in the bitter, open cold
Yet I do love
this uncertain pleasure
as the thought of you
…naked and breathless
…panting and shameless
Île de Contes… the story before the ever after
by Kimelene Carr
Chapter One: Return to Île de Contes
C’était la plus belle Île. Rouge had always loved staring up at the clear, blue skies as the sunlight warmed the earth. There was always dew on the meadow and a morning mist that nourished the earth.
Yet, it was on a tremulous night of raging winds and tumultuous waves that the Île de Contes appeared, rising out the South Pacific Ocean.
The grandparents had told them of the beginning of their people on the island; an island that was spoken of often in les chambres et salles de classe of the other lands, but no one ever seemed sure that the Île de Contes was a real place.
Though, it was real. It had risen out of a nightmarish sea and flourished into the most bewitching of all places.
There were always meadows of spring in verdant valleys, blanketed with flowers of every hue imaginable.
In the afternoons, children would play among the tournesols, les jonquilles et les callas as the grown-ups prepared croissants and la confiture made with berries from the surreau noirs.
At the farms, there was the usual symphony of animal sounds and the melodic farm sounds, such as the whistling of farmers as they molded the corn or the tingling of the dinner bell at noon or even the rustling of the tall grasses as young, starry-eyed couples sneaked a kiss or two among the reeds.
Then, there was the woods; the one dark place on the entire island. But the darkness was never très mal, nothing to really be afraid of. Everyone knew that it was the density of the chêne verts and saules, huge green oaks and willows, that gave the woods such a morbid setting.
However, the absence of the overall bright, cheerful atmosphere of the island evoked a fear of the woods in most islanders. And so, wild imaginations had produced the eerie sounds that persons claimed emanated from the deep, dark woods.
No one wished to venture into the projected recesses of their deep-seated fears and only ever did so, quite cautiously, when firewood was needed.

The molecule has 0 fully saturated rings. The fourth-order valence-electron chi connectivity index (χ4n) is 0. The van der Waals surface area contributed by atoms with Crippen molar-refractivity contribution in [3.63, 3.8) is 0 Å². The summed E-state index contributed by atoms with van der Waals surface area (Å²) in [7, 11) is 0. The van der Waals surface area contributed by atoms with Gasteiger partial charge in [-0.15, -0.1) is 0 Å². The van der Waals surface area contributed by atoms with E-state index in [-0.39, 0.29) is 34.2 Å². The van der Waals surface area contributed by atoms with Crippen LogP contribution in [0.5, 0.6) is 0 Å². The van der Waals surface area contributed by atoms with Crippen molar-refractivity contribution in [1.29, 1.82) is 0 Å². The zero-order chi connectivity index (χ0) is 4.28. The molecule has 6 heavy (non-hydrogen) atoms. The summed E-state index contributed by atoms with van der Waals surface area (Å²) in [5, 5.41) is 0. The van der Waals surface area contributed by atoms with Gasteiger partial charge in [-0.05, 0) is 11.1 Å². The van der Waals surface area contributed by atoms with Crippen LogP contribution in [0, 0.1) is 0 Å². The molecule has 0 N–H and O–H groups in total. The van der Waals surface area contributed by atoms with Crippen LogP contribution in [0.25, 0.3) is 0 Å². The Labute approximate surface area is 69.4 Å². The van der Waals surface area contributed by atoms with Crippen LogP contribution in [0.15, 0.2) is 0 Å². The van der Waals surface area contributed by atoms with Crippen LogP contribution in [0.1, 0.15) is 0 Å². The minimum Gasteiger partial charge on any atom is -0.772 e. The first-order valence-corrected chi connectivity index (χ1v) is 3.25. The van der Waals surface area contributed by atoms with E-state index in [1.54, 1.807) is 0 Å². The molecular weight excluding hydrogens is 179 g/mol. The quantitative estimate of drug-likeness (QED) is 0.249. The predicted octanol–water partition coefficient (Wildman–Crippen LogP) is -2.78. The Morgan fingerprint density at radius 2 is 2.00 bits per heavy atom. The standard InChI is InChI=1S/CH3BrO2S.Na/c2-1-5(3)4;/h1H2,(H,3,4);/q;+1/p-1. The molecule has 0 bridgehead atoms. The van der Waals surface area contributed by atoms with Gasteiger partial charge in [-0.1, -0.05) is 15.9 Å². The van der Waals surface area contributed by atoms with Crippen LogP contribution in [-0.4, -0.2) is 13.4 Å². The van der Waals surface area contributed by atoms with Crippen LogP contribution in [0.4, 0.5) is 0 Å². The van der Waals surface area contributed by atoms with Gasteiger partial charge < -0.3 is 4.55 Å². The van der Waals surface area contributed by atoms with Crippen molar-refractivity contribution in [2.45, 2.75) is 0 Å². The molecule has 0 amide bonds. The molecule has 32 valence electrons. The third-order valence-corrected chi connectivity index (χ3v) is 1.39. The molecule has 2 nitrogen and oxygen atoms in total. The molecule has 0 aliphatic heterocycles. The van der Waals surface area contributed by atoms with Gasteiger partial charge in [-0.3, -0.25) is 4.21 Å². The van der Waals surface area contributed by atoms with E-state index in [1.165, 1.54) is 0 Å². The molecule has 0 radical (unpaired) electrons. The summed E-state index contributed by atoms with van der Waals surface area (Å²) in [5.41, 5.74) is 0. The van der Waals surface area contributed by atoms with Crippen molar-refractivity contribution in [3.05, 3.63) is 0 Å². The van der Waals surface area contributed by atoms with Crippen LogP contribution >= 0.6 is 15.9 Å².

Though there was one who had lived in the woods, but was gruesomely murdered fourteen years before. Rouge had only been three years old at the time, but she was able, in her young mind, to piece together bits of stories that travelled across the island and soon learned of the tragedy that had befallen the beautiful woman with midnight hair who, for some reason, had lived in the woods.
Her name was Clementine. They had called her la sorcière, deeming her evil and defiled, labelling her a carnivorous consumer of innocent children. Rouge never knew the whole truth about what had happened to Clementine, only that she was found with parts of flesh eaten, lying face down in The Cauldron, hot springs that fell into the river basin at the edge of the woods.
Rouge though, always wondered if she really was a witch as the islanders said. Did she really lure children to her home to eat them?
Rouge remembered one time walking near the woods at twilight with two of her older sisters and she got a glimpse of a woman in flowing white garments, midnight hair blowing into the winds of the approaching night, almost ethereal, dancing among the trees with the forest animals.
Somehow, Rouge knew that a person who seemed so joyous and found serenity and beauty in such a lonely place, could never have been as diabolical as the islanders claimed her to be.
Now it was said that Clementine’s son, Darien, who had left at the age of fourteen, was back on the island. Rouge was curious about him. Why did he risk his life back then, venturing into and out of the timeless winds and rains and lightning and thunder that surrounded their island?
And of course, she now wondered now, why was he back?
At that very moment, Darien Wolfe was pondering that question too. Why was he back? Upon returning to the island, the feeling of nostalgia that burst within his chest and brought stinging tears to his eyes had really surprised him.
One would think that he would rage with anger and hateful scorn at the place where the people had murdered his maman. But the island was his birth home. It was the womb of his existence and that of his ancestors.
Like the other islanders, his heart had formed a fetal attachment to his Mother-home.
Despite the atrocities committed against Clementine, here, on the Île de Contes, it was the people and not the island itself that he despised.
He was walking along the beach where he had sailed in only hours before, aboard his small ship. He had stopped for a few days on the island of Iňec, just south of Keamu Island, to rest and gather provisions for the final part of his journey home.
Iňec was the last stop for most persons who had only heard the ‘legends’ that were, in reality, the history of the Île de Contes.
The news of his arrival rummaged through the island, bulldozing the everyday activities of the some 12000 islanders and creating fear and havoc as the ‘witch’s son’, the offspring of Clementine’s short relationship with Marius Wolfe, had returned.
They whispered about him as he passed through the beach market where goods were traded. The word exotique must have derived from the marché de la plage on the Île de Contes.